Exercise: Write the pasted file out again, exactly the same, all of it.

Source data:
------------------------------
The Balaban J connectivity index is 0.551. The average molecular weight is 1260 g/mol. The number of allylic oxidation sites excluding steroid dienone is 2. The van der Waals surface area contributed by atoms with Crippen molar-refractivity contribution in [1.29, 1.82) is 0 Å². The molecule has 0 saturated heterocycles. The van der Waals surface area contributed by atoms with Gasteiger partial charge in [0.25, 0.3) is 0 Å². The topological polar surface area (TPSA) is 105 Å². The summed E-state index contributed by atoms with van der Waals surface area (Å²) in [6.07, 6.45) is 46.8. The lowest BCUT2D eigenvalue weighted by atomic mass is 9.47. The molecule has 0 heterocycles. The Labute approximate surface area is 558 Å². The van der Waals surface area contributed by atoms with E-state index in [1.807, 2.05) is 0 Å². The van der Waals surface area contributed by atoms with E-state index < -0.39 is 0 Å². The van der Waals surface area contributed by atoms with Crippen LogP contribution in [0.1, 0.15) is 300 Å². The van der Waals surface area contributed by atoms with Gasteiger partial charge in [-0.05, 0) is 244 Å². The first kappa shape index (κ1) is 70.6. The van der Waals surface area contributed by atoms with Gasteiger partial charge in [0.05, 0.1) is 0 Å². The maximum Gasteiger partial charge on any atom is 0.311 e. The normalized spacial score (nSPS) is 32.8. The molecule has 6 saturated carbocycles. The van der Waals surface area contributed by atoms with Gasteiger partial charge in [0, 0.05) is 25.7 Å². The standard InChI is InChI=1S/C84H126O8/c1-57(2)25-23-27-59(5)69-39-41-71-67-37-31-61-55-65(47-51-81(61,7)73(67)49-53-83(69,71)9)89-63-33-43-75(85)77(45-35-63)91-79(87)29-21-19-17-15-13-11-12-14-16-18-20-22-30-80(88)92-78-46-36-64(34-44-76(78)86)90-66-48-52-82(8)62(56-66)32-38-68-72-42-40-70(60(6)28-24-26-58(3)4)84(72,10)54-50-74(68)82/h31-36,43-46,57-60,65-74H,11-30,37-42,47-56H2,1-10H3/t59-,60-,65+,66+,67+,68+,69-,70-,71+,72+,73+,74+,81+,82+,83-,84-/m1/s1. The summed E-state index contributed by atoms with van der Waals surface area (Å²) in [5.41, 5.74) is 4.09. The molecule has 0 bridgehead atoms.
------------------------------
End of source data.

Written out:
The Balaban J connectivity index is 0.551. The average molecular weight is 1260 g/mol. The number of allylic oxidation sites excluding steroid dienone is 2. The van der Waals surface area contributed by atoms with Crippen molar-refractivity contribution in [1.29, 1.82) is 0 Å². The molecule has 0 saturated heterocycles. The van der Waals surface area contributed by atoms with Gasteiger partial charge in [0.25, 0.3) is 0 Å². The topological polar surface area (TPSA) is 105 Å². The summed E-state index contributed by atoms with van der Waals surface area (Å²) in [6.07, 6.45) is 46.8. The lowest BCUT2D eigenvalue weighted by atomic mass is 9.47. The molecule has 0 heterocycles. The Labute approximate surface area is 558 Å². The van der Waals surface area contributed by atoms with E-state index in [1.807, 2.05) is 0 Å². The van der Waals surface area contributed by atoms with E-state index < -0.39 is 0 Å². The van der Waals surface area contributed by atoms with Crippen LogP contribution in [0.1, 0.15) is 300 Å². The van der Waals surface area contributed by atoms with Gasteiger partial charge in [-0.05, 0) is 244 Å². The first kappa shape index (κ1) is 70.6. The van der Waals surface area contributed by atoms with Gasteiger partial charge in [0.05, 0.1) is 0 Å². The maximum Gasteiger partial charge on any atom is 0.311 e. The normalized spacial score (nSPS) is 32.8. The molecule has 6 saturated carbocycles. The van der Waals surface area contributed by atoms with Gasteiger partial charge in [0, 0.05) is 25.7 Å². The standard InChI is InChI=1S/C84H126O8/c1-57(2)25-23-27-59(5)69-39-41-71-67-37-31-61-55-65(47-51-81(61,7)73(67)49-53-83(69,71)9)89-63-33-43-75(85)77(45-35-63)91-79(87)29-21-19-17-15-13-11-12-14-16-18-20-22-30-80(88)92-78-46-36-64(34-44-76(78)86)90-66-48-52-82(8)62(56-66)32-38-68-72-42-40-70(60(6)28-24-26-58(3)4)84(72,10)54-50-74(68)82/h31-36,43-46,57-60,65-74H,11-30,37-42,47-56H2,1-10H3/t59-,60-,65+,66+,67+,68+,69-,70-,71+,72+,73+,74+,81+,82+,83-,84-/m1/s1. The summed E-state index contributed by atoms with van der Waals surface area (Å²) in [5.41, 5.74) is 4.09. The molecule has 0 bridgehead atoms.